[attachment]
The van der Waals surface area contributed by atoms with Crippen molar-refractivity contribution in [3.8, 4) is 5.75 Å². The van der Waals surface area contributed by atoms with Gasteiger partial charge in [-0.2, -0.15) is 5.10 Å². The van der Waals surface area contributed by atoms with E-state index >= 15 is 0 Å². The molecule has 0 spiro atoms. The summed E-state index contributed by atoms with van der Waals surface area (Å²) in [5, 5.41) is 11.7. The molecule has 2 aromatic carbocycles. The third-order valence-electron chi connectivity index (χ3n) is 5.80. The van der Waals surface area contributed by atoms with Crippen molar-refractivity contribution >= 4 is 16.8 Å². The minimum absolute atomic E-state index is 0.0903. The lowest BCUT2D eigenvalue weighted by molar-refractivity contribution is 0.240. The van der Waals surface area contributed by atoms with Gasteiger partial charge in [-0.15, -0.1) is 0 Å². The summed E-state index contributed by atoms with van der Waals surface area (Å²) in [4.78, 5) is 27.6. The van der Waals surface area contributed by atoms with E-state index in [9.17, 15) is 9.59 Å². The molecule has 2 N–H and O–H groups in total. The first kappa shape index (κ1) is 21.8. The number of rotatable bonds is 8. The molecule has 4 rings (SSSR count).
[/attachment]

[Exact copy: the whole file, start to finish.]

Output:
The van der Waals surface area contributed by atoms with Crippen molar-refractivity contribution in [3.8, 4) is 5.75 Å². The van der Waals surface area contributed by atoms with Gasteiger partial charge in [-0.2, -0.15) is 5.10 Å². The van der Waals surface area contributed by atoms with E-state index >= 15 is 0 Å². The molecule has 0 spiro atoms. The summed E-state index contributed by atoms with van der Waals surface area (Å²) in [5, 5.41) is 11.7. The molecule has 2 aromatic carbocycles. The third-order valence-electron chi connectivity index (χ3n) is 5.80. The van der Waals surface area contributed by atoms with Crippen molar-refractivity contribution >= 4 is 16.8 Å². The minimum absolute atomic E-state index is 0.0903. The lowest BCUT2D eigenvalue weighted by molar-refractivity contribution is 0.240. The van der Waals surface area contributed by atoms with Gasteiger partial charge in [-0.15, -0.1) is 0 Å². The summed E-state index contributed by atoms with van der Waals surface area (Å²) in [4.78, 5) is 27.6. The van der Waals surface area contributed by atoms with E-state index in [9.17, 15) is 9.59 Å². The molecule has 2 N–H and O–H groups in total. The first kappa shape index (κ1) is 21.8. The number of rotatable bonds is 8. The molecule has 4 rings (SSSR count).